They evaluated the ovarian reserve in 105 women cured of cancer during childhood, who had received alkylating agents during their childhood, but no radiation therapy in the pelvic area. Investigations included measurement of hormone levels, particularly anti-Müllerian hormone (a reliable marker of ovarian reserve), ultrasound measurement of ovarian size, and follicle count. Results were compared to those for 20 women of the same age who had not received chemotherapy.

The team observed that the 105 women cured of paediatric cancer had smaller ovaries than the untreated women, and a significantly lower level of anti-Müllerian hormone. This reduction was more marked in patients who had received procarbazine for Hodgkin’s lymphoma, or chemotherapy with high doses of alkylating agents prior to a bone marrow transplant. Neither the cyclophosphamide nor ifosfamide dose seemed to be associated with reduced ovarian reserve.

“These results seem to confirm our hypothesis,” explains Dr Thomas-Teinturier. “From a theoretical point of view, the end of fertility is likely to occur earlier in these women who have been cured of a paediatric cancer. This fact, when combined with increasing age at first pregnancy, is likely to increase problems with reproduction.”

However, although assessment of ovarian reserve seems to be a good predictor of the pregnancy rate in infertile women undergoing medically assisted reproduction techniques, there are few data regarding its real use when advising young women cured of paediatric cancer about the potential effects on their fertility, and their risk of early menopause.

“It therefore seems necessary to monitor these markers in this patient cohort in order to define the thresholds that may make it possible to predict the window of fertility and onset of menopause in the following years,” continues Dr Thomas-Teinturier. “The ultimate objective of our study is to be able, in future, to advise these young women individually on their potential for reproduction in the following five years, based on the results of their review at a given moment.

Solar eclipse on 20 March: dangers for the retina

On Friday 20 March 2015, a partial eclipse of the sun will be visible in France between 9:00 and 12:00 am, depending on the place of observation. Why is looking directly at the sun dangerous and a cause of irreversible damage to the retina? Inserm researchers who are specialists at the Vision Institute (Inserm/CNRS/UPMC) can answer your questions.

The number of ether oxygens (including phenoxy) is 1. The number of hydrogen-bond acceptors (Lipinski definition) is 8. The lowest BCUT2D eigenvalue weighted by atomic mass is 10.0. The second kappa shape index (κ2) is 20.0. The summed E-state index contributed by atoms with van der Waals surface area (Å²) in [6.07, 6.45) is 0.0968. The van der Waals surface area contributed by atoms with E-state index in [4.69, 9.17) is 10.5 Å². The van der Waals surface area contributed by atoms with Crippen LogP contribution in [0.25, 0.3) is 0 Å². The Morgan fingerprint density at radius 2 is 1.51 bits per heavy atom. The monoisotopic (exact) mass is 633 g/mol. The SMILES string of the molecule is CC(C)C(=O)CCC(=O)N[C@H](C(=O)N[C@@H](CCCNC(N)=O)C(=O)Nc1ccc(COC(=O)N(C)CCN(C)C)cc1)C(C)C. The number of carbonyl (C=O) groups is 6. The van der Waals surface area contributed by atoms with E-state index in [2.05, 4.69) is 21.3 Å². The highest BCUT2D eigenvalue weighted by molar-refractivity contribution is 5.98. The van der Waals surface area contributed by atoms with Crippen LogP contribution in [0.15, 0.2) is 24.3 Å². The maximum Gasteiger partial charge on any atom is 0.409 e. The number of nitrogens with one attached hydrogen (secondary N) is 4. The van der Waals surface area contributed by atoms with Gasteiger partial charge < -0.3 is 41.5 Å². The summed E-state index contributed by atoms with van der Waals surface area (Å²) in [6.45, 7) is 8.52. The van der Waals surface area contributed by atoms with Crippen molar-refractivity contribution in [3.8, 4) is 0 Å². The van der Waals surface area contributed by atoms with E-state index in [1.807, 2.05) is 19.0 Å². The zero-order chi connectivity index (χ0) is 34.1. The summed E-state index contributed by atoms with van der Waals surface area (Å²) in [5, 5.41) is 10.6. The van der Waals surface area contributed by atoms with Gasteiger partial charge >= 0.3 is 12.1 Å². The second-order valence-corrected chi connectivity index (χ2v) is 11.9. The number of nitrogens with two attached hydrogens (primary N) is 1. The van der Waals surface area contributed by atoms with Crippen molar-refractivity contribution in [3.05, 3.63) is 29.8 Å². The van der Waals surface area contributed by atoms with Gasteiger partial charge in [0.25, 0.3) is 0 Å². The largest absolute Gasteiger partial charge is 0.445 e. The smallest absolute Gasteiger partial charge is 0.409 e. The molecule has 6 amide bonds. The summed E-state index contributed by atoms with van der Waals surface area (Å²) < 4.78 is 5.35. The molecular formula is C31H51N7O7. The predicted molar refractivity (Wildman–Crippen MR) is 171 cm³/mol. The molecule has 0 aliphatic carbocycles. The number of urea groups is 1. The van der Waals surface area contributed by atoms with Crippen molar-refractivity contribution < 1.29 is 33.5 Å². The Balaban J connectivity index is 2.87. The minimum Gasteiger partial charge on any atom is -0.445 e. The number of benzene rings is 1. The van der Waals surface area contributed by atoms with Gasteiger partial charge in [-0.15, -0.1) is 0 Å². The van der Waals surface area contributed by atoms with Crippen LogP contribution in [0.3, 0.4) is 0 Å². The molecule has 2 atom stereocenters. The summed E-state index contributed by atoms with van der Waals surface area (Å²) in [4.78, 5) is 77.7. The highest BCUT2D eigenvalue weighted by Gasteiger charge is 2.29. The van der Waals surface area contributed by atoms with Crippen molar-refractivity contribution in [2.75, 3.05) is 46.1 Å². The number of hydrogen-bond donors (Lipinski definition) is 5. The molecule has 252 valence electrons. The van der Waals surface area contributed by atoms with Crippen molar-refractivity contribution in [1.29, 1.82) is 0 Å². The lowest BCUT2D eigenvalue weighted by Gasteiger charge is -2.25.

The French Ministry of National Education, Higher Education and Research (MENESR) recalls the eye hazards involved in directly observing of the sun. There are two types:

–    corneal, keratitis-type lesions, essentially associated with ultraviolet rays, painful but reversible in a few days;

–    retinal burn-type lesions associated with the thermal effect of solar radiation and a photochemical effect on the particularly delicate cells of the retina. These lesions can cause permanent damage to the sight.

The French Directorate General of Health recommends that people who want to safely observe the partial eclipse of the sun on 20 March 2015 take proper protective measures for directly observing the sun.

Manaslu 2015: A scientific expedition at over 5,000 m altitude

For 5 weeks, 5 international research teams will conduct a scientific expedition in Nepal, in the heart of the Himalayas, close to the summit of Mount Manaslu (8,156 m). The French component of the expedition, coordinated by a researcher from Inserm (Unit 1042, “Hypoxia and Cardiovascular and Respiratory Pathophysiologies,” Inserm/Université Joseph Fourier), will conduct an original project on the impact of altitude on the brain and heart, and on sleep disturbances induced by altitude. The French researchers will also study the benefit of a mask specially designed to improve oxygenation in combating the symptoms of acute mountain sickness. To do this, 50 volunteers will accompany them on this 5,000 m high trek.

Internet users will be able to follow this expedition in real time on the social networks using the hashtag #scienceausommet

Echocardiographie réalisée au sommet du Mont Blanc lors d'une précédente expédition © Samuel Verges

Echocardiography at the summit of Mont Blanc during a previous expedition © Samuel Vergès